How to Create a Case Statement for Nonprofit Fundraising

A case statement is a tool nonprofits often use when asking for a contribution. It’s a short, compelling argument for supporting the nonprofit that can be presented as a brochure, one-page information sheet, or glossy folder filled with factsheets, photographs, budgets, or charts. It should be professional, factual, and short enough that readers will read it all the way through.

A good case statement can be used in many ways in fundraising:

  • After talking about the agency with a potential donor, you leave behind a copy of your case statement for her to consider.

  • If you need to phone a potential donor, you keep the case statement close at hand as a reminder of the key points to make about the agency.

  • If you mail or e-mail a fundraising letter, you can borrow wording from the case statement to write that letter or include a copy of the case statement with the letter.

Instructions for writing a case statement resemble a recipe for stew or soup. A few basic ingredients make any version of this dish delicious, and the cook can spice it up with whatever other quality ingredients she has at hand. Follow these steps:

  1. Make notes about the following subjects. Be selective; allot no more than 100 words to any of these items:

    • The mission statement of the organization

    • The history of the organization

    • The services it offers

    • The organization’s key accomplishments

    • Affidavits, reviews, or quotes from enthusiasts who have benefited from the organization’s work

    • The organization’s future plans

  2. Toss in no more than 50 words on each of these topics:

    • The organization’s philosophy or approach to providing service

    • The pressing needs the organization works to address

    • The ways the organization will measure or recognize its success

  3. Stir in whatever else you have on hand, including

    • Compelling photographs of the organization’s work

    • Quotes and testimonials from clients, partners, donors, and others

    • Charts or maps illustrating growth — for example, the increasing numbers of clients the organization serves or the expanding geographic area it serves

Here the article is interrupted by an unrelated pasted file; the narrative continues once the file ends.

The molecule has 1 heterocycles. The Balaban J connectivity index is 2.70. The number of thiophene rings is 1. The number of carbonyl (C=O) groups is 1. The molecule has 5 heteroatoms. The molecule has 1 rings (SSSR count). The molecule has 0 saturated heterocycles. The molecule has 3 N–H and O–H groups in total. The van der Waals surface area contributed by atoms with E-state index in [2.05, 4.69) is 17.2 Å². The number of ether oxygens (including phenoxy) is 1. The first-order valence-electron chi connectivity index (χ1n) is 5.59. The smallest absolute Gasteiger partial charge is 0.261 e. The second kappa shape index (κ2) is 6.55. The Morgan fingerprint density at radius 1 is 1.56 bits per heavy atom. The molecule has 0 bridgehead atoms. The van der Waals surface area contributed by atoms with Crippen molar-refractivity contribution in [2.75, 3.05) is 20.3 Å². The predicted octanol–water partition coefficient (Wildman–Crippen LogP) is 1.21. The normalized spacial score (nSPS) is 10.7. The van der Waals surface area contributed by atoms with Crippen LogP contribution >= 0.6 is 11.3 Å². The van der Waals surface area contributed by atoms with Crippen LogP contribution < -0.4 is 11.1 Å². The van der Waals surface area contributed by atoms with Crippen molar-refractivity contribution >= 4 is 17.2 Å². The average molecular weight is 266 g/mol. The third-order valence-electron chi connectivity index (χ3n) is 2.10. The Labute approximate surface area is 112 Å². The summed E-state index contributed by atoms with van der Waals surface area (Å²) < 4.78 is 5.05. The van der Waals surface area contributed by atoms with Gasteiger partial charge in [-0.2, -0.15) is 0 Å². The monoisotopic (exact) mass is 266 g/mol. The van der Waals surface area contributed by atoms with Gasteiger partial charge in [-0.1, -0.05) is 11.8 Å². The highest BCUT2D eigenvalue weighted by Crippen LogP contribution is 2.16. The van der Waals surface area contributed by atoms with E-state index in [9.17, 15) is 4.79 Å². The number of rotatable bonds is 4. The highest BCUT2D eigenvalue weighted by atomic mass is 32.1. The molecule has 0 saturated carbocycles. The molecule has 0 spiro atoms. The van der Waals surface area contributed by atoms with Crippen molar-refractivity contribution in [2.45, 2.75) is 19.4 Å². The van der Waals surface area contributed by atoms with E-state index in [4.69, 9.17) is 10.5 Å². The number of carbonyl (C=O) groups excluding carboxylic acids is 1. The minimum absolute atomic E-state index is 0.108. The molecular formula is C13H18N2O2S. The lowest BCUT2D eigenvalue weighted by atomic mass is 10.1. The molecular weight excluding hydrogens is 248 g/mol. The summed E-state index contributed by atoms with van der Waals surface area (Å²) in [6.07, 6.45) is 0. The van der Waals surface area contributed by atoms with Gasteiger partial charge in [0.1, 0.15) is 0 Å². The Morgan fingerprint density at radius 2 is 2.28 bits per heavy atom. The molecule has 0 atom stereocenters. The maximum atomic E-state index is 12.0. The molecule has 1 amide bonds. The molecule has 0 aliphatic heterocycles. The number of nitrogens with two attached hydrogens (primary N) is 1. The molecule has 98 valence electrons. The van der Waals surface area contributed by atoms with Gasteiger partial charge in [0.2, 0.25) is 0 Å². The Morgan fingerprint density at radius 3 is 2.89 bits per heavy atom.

• An overview of the organization’s budget and finances, particularly if the budget is balanced and the finances are healthy

    • Anything else that shines a light on the agency, such as publications completed, awards received, and so on

  4. State the giving opportunities your nonprofit offers.

    The giving options must be clear and not too complicated. Donors want to understand how their contributions can make a difference. Sometimes giving opportunities are linked to the cost of providing services, such as the following:

    • The cost of immunizing one child against a deadly disease

    • The cost of replacing one chair in a symphony hall

    • The cost of rescuing and rehabilitating one injured wild burro

    • The cost of planting one acre of trees in a reforestation area

    Sometimes opportunities are linked to premiums or gifts the donor receives in return. For example:

    • For a gift of up to $50, the donor receives a coffee mug as a token of thanks. A larger gift is acknowledged with a tote bag.

    • For a gift of several hundred dollars, the donor’s name appears on a brass plate on the chair the gift has paid to refurbish.

    • For a gift of $1,000, the donor receives quarterly progress reports from the scientist whose research the gift is supporting.

    • For a gift of several thousand dollars, the donor’s name is etched on a tile in the lobby of the organization’s new building.

    • For a gift of several million dollars, the lobby is named after the donor.

    For a contribution of $250 or more, you must acknowledge the gift in writing and specify the date of the contribution and the amount. If you give that donor something of value in exchange for the contribution, you should mention the value of that premium in your acknowledgment letter (because the donor must deduct the fair market value of that gift if she itemizes her contribution in her tax filing).

When writing your case statement, you don’t need to follow the exact order of the elements. Lead with the strongest points and leave out the less compelling items. Choose a strong writer to draft the piece and then test it on others — both within and outside your agency — to see whether it tells a clear, impressive story.

When your case statement is written, produce it for distribution and make sure to match its look to your nonprofit and its intended audience. If your nonprofit is a modest, grassroots organization, your case statement should be simple and direct in its presentation. If it’s an environmental organization, you may want to produce the case statement online instead of using paper.

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